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18th Century ice cream

18th Century ice cream

18th century ice cream

Ingredients for the ice cream

  • 500ml double cream
  • 90g sugar
  • 3 egg yolks

For the flavouring

  • seeds from 2 vanilla pods, a handful of cacao nibs, or 3 apricots - finely chopped


  • Bring the cream to the boil, then add sugar and stir until dissolved.
  • In a large bowl, whisk the egg yolks.
  • Add hot cream mixture to the bowl and whisk briskly.
  • Then, add flavourings.
  • Pour into a freezer-proof tub and freeze for at least 2 to 3 hours, until set.
  • To freeze the Georgian way: fill a large bowl with ice and two tsp of salt.
  • Suspend your container within the bowl, taking care that the ice will not melt into your container.
  • Tip: Once your ice cream has cooled a little, you can pour it into a mould or moulds to make fun ice cream shapes! Remember to return the mould to the freezer until you're ready to eat. You can serve ice cream in bowls or sundae glasses. Why not add a modern topping such as chocolate or caramel sauce?
  • This recipe still works with common cream substitutes for a dairy-free option. The egg yolks will help your ice cream to keep a shape, but you can completely forgo them if you wish.

Ice cream first made its way to England in the late 1600s, but became a popular and fashionable dish in the 18th century, when the Mansion House was first built.

Italian and French confectioners set up shops in various cities selling ices in much the same way that you can obtain an ice cream almost anywhere in York city centre during the summer! The first recipes appeared in cookbooks written by confectioners, and some books contain up to thirty-two different recipes for ice cream, including flavours such as Parmesan and bergamot water! The recipe we use in our kitchen comes from Hannah Glasse’s The Art of Cookery, a powerhouse of kitchen knowledge and the most popular book of the age, likely gracing many of the homes of the people who would have lived and worked in the Mansion House over the years.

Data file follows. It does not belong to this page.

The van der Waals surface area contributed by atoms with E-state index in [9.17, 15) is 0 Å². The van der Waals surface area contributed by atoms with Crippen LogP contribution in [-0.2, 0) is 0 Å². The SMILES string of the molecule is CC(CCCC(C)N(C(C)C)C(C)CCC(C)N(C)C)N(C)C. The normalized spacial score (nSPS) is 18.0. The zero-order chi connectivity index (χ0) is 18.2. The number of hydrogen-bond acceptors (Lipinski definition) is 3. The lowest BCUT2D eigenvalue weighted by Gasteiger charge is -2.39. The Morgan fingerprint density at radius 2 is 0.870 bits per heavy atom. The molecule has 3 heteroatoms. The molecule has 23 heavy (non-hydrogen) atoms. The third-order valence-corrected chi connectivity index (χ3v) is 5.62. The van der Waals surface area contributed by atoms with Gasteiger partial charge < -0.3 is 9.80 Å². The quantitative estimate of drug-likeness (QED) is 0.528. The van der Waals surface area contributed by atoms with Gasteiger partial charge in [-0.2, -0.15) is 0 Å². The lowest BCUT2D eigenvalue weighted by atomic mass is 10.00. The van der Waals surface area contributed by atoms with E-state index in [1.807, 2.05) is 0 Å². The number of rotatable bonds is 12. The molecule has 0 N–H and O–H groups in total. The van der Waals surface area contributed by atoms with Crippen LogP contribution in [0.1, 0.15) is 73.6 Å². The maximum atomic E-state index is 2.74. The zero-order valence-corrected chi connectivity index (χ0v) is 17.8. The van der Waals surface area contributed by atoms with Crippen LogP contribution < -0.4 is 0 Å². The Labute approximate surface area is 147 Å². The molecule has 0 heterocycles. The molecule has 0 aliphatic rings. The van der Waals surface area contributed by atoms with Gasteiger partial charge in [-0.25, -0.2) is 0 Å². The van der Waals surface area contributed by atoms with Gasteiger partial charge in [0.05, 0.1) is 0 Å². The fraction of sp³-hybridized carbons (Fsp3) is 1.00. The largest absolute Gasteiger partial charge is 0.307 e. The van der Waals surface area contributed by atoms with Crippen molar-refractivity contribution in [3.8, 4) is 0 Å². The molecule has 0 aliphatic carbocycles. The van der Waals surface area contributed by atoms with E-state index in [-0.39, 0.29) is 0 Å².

Pare and stone twelve ripe apricots, and scald them, beat them fine in a mortar, add to them six ounces of double-refined sugar, and a pint of scalding cream, and work it through a sieve; put it in a tin with a close cover, and set it in a tub of ice broken small, with four handfuls of salt mixed among the ice. When you see your cream grows thick round the edges of your tin, stir it well, and put it in again till it is quite thick; when the cream is all froze up, take it out of the tin, and put it into the mould you intend to turn it out of; put on the lid, and have another tub of salt and ice ready as before; put the mould in the middle, and lay the ice under and over it, let it stand four hours, and never turn it out till the moment you want it, then dip the mould in cold spring-water, and turn it into a plate. You may do any sort of fruit the same way.’

Hannah Glasse, The Art of Cookery, 1774

You may notice that this excerpt from Hannah Glasse is very light on the actual ice cream recipe and mostly concerns the freezing process! Nowadays, a home-made ice cream recipe will usually just finish with an instruction to put the ice cream into a tub in your freezer. Before refrigeration, ice cream makers had to be a little more inventive.

Ice cream was often placed in a metal tin - milk pails could be employed for this purpose - and suspended in another container filled with ice in a cool part of your house.

Ice was a roaring trade, and was often imported from colder countries, especially Scandinavia. Local ice could be collected after a winter freeze by harvesting from rivers and storing in underground facilities known as icehouses. Often temporary icehouses were dug and filled in depending on the demand for storing ice.

Many grand houses would have a permanent icehouse on the grounds, and such a structure probably existed in the Mansion House grounds, in the yard between the house and the Guildhall where there is some evidence that a garden and buildings such as a bakehouse also stood. Having a permanent icehouse on the premises would have meant that ice cream could be safely stored there to freeze and brought out just before a meal in the Dining Room or the grand State Room.

An example of a Georgian icehouse can still be seen today just inside the York city walls near Monk Bar.

Desserts such as ice cream were definitely a treat in the eighteenth century, and grand houses and entertainment venues like the Mansion House would have used ice cream as part of the dessert course in a summer menu to impress and pamper their guests.

In our Silver Galleries, we have on display an entire silver dessert service including special cutlery and dishes for serving the dessert course. Undoubtedly, this would have been used for ice cream many times while the Lord Mayors of the eighteenth century entertained.

Why not experiment with other flavours, both modern and Georgian?
If you’ve tried our recipe, please send us photos of your creations and we'll post them on our website!